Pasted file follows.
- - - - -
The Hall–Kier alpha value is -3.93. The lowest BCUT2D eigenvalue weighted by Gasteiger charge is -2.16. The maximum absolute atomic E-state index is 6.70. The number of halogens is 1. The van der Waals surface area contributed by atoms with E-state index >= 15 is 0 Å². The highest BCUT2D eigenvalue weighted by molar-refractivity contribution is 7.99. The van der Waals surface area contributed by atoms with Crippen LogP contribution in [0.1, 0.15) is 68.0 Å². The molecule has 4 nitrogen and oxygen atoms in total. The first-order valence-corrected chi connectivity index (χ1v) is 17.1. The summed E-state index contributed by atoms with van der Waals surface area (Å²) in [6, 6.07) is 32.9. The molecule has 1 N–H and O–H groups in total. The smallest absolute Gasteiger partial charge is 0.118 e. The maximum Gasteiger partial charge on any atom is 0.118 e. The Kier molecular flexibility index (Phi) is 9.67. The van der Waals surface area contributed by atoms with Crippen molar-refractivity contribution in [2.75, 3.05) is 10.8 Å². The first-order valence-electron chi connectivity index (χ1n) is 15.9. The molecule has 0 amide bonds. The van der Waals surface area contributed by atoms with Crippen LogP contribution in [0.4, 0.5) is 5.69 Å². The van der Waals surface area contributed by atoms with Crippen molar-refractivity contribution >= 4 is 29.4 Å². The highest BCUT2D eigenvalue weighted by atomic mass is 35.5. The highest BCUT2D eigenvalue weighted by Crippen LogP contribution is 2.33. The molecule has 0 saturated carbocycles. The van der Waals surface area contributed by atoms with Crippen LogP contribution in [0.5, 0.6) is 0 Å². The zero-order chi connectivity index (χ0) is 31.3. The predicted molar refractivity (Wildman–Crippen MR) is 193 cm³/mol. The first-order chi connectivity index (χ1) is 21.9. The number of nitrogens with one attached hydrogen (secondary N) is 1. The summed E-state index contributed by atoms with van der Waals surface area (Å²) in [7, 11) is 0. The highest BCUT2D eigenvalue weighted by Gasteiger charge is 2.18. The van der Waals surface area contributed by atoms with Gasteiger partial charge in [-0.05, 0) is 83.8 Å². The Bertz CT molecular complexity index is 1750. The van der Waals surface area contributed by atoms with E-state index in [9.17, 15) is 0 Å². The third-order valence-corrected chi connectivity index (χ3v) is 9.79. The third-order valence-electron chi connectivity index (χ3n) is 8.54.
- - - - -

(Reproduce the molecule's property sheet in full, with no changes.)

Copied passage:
The Hall–Kier alpha value is -3.93. The lowest BCUT2D eigenvalue weighted by Gasteiger charge is -2.16. The maximum absolute atomic E-state index is 6.70. The number of halogens is 1. The van der Waals surface area contributed by atoms with E-state index >= 15 is 0 Å². The highest BCUT2D eigenvalue weighted by molar-refractivity contribution is 7.99. The van der Waals surface area contributed by atoms with Crippen LogP contribution in [0.1, 0.15) is 68.0 Å². The molecule has 4 nitrogen and oxygen atoms in total. The first-order valence-corrected chi connectivity index (χ1v) is 17.1. The summed E-state index contributed by atoms with van der Waals surface area (Å²) in [6, 6.07) is 32.9. The molecule has 1 N–H and O–H groups in total. The smallest absolute Gasteiger partial charge is 0.118 e. The maximum Gasteiger partial charge on any atom is 0.118 e. The Kier molecular flexibility index (Phi) is 9.67. The van der Waals surface area contributed by atoms with Crippen molar-refractivity contribution in [2.75, 3.05) is 10.8 Å². The first-order valence-electron chi connectivity index (χ1n) is 15.9. The molecule has 0 amide bonds. The van der Waals surface area contributed by atoms with Crippen LogP contribution in [0.4, 0.5) is 5.69 Å². The van der Waals surface area contributed by atoms with Crippen molar-refractivity contribution >= 4 is 29.4 Å². The highest BCUT2D eigenvalue weighted by atomic mass is 35.5. The highest BCUT2D eigenvalue weighted by Crippen LogP contribution is 2.33. The molecule has 0 saturated carbocycles. The van der Waals surface area contributed by atoms with Crippen LogP contribution in [0.5, 0.6) is 0 Å². The zero-order chi connectivity index (χ0) is 31.3. The predicted molar refractivity (Wildman–Crippen MR) is 193 cm³/mol. The first-order chi connectivity index (χ1) is 21.9. The number of nitrogens with one attached hydrogen (secondary N) is 1. The summed E-state index contributed by atoms with van der Waals surface area (Å²) in [7, 11) is 0. The highest BCUT2D eigenvalue weighted by Gasteiger charge is 2.18. The van der Waals surface area contributed by atoms with Gasteiger partial charge in [-0.05, 0) is 83.8 Å². The Bertz CT molecular complexity index is 1750. The van der Waals surface area contributed by atoms with E-state index in [9.17, 15) is 0 Å². The third-order valence-corrected chi connectivity index (χ3v) is 9.79. The third-order valence-electron chi connectivity index (χ3n) is 8.54.